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 In Data Journalism, Data Storytelling, Experts, How To

I have attended many academic conferences where ideas, results, and breakthroughs were communicated in incredibly dense scientific jargon. In specialized fields, we often wear very specific and particular terms as a badge of honour. The status of our work is elevated by how difficult it is to understand.

Whether or not this is good for academia is a debate for over a beer. But there’s no question that scientific jargon is terrible for getting a wider audience interested in what you do.

Removing incomprehensible technical terms from your data story is an essential skill for any researcher hoping to garner the public attention their work deserves. Using scientific jargon may be highly rewarded in academic journals. But in lay media, it is highly problematic.

Last week, we talked about how to tell a compelling scientific data story. Let’s build on that a little more and discuss why and how to remove scientific jargon from your story.

It Tells People You’re Not Talking to Them

How is your audience expected to pay any attention to your work at all if they don’t even realize you want them to?

Imagine you’re in a crowded place, with lots of people talking about a variety of subjects. Now imagine that some of the speakers are addressing the room in your native tongue, while others are using languages you do not speak. Who are you listening to?

To capture someone’s interest, you must first ensure they know you’re addressing them. Scientists frequently use an internal language that might as well be a foreign tongue to non-experts. Sometimes it’s out of habit. For others, there is a hidden social pressure to demonstrate the nuance and complexity of your work — using nuanced and complex terms.

There’s nothing inherently wrong with that. But relying on scientific jargon to communicate the value of your work tells Joe Public that you’re speaking to other scientists — not to him.

Non-Experts Don’t Understand You

If you want your work to mean something to the public, you must focus on making your research tangible — and comprehensible — to an audience beyond your peers. This wider audience includes the people who need to:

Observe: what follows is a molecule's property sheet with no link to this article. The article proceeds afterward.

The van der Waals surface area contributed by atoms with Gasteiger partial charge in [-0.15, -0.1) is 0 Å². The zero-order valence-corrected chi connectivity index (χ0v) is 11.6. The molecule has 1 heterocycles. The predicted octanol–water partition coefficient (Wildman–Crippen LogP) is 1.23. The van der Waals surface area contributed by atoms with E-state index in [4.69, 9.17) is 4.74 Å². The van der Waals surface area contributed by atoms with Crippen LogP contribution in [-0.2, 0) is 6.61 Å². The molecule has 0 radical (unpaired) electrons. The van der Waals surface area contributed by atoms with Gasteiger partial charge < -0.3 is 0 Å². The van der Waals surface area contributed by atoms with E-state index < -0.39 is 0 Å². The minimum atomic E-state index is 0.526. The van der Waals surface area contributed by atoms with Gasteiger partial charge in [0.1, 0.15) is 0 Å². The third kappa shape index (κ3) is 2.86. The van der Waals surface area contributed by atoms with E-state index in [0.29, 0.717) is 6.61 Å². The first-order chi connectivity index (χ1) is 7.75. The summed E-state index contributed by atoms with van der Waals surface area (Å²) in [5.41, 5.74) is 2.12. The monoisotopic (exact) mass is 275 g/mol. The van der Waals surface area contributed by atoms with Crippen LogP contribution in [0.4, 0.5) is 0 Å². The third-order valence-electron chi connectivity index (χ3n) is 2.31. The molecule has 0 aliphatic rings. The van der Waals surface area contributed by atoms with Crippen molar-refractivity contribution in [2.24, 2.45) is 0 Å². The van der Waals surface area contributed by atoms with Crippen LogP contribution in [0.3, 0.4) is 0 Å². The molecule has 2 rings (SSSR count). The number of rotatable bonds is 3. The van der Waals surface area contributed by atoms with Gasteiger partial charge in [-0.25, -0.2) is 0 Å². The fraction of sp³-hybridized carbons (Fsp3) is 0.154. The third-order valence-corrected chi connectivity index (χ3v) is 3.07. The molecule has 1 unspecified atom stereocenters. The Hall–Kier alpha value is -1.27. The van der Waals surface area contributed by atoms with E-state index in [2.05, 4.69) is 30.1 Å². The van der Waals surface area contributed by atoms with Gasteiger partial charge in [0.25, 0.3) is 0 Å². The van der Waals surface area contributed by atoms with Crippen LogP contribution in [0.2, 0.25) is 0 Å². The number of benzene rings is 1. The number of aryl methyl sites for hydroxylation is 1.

• Apply your results
  • Make decisions based on your results
  • Pass laws and legislation driven by your results

The urge to impress is real. (And justified — you’ve worked hard.) But those people who will help convert your work from academic knowledge to real-world results need to know what you’re saying.

Lose the urge to show off or convey your intelligence. Replace it with a drive to tell your story effectively.

Ditch the Scientific Jargon

“Canorhabditis elegans have been found to use a lysomal switch to trigger proteostasis renewal in the immortal germ lineage.

This is not a sentence most people care about, want to read, or even understand.

“Scientists have found tiny worms that clean their eggs in a way that might make it possible for your cells to be repaired.”

This version is interesting and understandable to the average reader. And it’s the version you need to stick with if you want to attract a wider audience.

So how do you clear your story of the scientific jargon that’s killing interest in your work?

Read your story backwards.

This forces you to focus on individual words rather than the narrative as a whole. Read through your story with an eye to spotting words that are too technical or have a different meaning outside of your specific field.

Use easy-to-understand language.

Christina Chan-Park offers a helpful table of words commonly used in research that are misinterpreted by the public. The most common example of these is theory. While scientists use the word to convey a generally accepted understanding, a surprising percentage of the public still interpret it to mean “a hunch.”

Remember who you’re talking to.

It doesn’t matter how fluent you are in how many languages — it only matters if you’re speaking the right language for your audience. Will you research improve public health? Make that clear. Have you made a technological breakthrough? Explain it in terms that mean something to the people it will help. Your data story isn’t about gaining personal recognition as much as it is about conveying the value of your work.

Get help when you need it.

Data storytelling isn’t everyone’s forte. Are you struggling to share your research without scientific jargon? At Datassist, we can help you tell your story in a way that will educate and engage. Get in touch with us today.

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